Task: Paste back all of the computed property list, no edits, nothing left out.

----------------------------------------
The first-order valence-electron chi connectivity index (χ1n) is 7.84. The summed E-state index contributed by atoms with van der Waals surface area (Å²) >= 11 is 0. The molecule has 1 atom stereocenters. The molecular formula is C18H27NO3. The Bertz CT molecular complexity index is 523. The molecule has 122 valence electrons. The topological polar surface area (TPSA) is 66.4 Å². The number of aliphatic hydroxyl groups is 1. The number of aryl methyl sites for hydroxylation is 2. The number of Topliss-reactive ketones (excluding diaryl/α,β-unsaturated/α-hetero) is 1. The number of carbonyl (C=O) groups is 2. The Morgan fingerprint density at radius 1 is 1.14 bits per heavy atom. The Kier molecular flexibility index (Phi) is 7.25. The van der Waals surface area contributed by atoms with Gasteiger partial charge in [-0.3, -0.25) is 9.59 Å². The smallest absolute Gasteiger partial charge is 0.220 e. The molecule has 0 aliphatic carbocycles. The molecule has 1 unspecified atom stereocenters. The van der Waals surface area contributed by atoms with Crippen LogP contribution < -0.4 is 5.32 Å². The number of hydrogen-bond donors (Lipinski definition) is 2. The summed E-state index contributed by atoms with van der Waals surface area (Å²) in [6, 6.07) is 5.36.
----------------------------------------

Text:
The first-order valence-electron chi connectivity index (χ1n) is 7.84. The summed E-state index contributed by atoms with van der Waals surface area (Å²) >= 11 is 0. The molecule has 1 atom stereocenters. The molecular formula is C18H27NO3. The Bertz CT molecular complexity index is 523. The molecule has 122 valence electrons. The topological polar surface area (TPSA) is 66.4 Å². The number of aliphatic hydroxyl groups is 1. The number of aryl methyl sites for hydroxylation is 2. The number of Topliss-reactive ketones (excluding diaryl/α,β-unsaturated/α-hetero) is 1. The number of carbonyl (C=O) groups is 2. The Morgan fingerprint density at radius 1 is 1.14 bits per heavy atom. The Kier molecular flexibility index (Phi) is 7.25. The van der Waals surface area contributed by atoms with Gasteiger partial charge in [-0.3, -0.25) is 9.59 Å². The smallest absolute Gasteiger partial charge is 0.220 e. The molecule has 0 aliphatic carbocycles. The molecule has 1 unspecified atom stereocenters. The van der Waals surface area contributed by atoms with Crippen LogP contribution < -0.4 is 5.32 Å². The number of hydrogen-bond donors (Lipinski definition) is 2. The summed E-state index contributed by atoms with van der Waals surface area (Å²) in [6, 6.07) is 5.36.